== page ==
The impact of a panic attack can range from an anxiety driven thought process, resulting in a low impact on your physical and mental health, to quite severe and prohibitive panic attacks, which can be very debilitating to your day to day life. What is important to note, is that panic attacks are not harmful.
If you or someone you know has experienced a panic attack or are experiencing panic attacks frequently, here are our top five tips to help you manage your response:
- Remember that everybody is prone to panic attacks – it is normal, however there is usually a deeper reason for why you’re experiencing them
- During the onset of a panic attack you may experience some unfamiliar sensations in your body. The experience you are feeling is normal and often referred to as an adrenaline response; you likely experience that same fight or flight feeling when taking part in a school race, when you are about to take a test/exam, or going for an interview.
- When experiencing a panic attack, or if you feel one coming on and feel dizzy, it is important that in that moment that you try to focus on controlling your breathing. Learning how to control your breathing is a valuable skill in helping you manage and reduce the impact of panic attacks when they occur.
Typical signs of an onset of a panic attack are:
- Finding it difficult to catch your breath, or feeling as though your chest is tightening,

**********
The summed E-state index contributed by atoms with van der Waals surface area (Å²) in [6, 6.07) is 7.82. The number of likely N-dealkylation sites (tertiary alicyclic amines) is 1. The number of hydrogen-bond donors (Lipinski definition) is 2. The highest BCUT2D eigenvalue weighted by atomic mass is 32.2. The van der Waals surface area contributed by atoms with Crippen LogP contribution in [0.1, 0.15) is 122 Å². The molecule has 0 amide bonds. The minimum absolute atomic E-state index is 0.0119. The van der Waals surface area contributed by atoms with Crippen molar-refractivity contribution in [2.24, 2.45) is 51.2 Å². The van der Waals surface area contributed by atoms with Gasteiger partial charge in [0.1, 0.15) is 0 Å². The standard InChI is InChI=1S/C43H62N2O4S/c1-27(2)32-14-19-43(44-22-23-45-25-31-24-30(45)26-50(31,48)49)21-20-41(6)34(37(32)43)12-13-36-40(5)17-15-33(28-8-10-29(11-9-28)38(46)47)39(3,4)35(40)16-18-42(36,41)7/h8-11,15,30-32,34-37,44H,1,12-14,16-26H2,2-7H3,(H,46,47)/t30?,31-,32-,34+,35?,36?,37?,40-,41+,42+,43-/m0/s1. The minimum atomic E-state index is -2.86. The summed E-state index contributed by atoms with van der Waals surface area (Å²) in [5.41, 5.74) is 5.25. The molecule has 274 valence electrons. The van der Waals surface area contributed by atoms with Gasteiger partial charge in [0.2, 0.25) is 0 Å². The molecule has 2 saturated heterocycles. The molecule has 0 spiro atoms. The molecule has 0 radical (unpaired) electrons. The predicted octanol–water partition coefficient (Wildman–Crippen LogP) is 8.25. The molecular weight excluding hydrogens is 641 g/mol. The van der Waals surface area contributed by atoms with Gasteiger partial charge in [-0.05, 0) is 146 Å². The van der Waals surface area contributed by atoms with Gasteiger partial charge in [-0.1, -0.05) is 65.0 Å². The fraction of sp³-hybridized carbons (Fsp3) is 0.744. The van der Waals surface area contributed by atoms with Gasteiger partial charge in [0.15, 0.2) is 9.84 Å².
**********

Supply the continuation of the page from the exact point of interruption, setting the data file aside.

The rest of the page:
- Sweating and trembling
- In extreme cases, you may even start to feel a little lightheaded with blurred vision. In such circumstances, it’s important that you learn how to control your breathing and where possible learning to use positive coping statements.
- Understanding how your body reacts when you are having a panic attack is empowering and allows you to be more in control with your response. Often people misinterpret their body’s reaction to a panic attack, thinking they are having a heart attack which subsequently increases their levels of anxiety and stress. The key to controlling your reaction to a panic attack is understanding how it feels when it’s encroaching, knowing your triggers, and controlling your breathing in order to help calm yourself down.
- Having a coping mechanism can help you focus in order to shorten the length of the panic attack and ultimately help you to regain control. An example of a coping mechanism would be to imagine a rectangular shape whilst breathing.
- Count to 4 when breathing in
- Then count to 3 whilst holding your breath
- Count to 4 when breathing out
- Then count to 3 again when holding your breath
Whilst you continue this cycle until you feel more in control again, make sure to carry on with your day. It may also be useful to keep a diary of what happens every time you experience a panic attack, which could help you to identify any patterns in what your triggers may be.
If you experience recurrent to severe panic attacks, our trained therapists can help you to understand your triggers and identify the early signs of an attack onset, book a consultation today to begin your journey.
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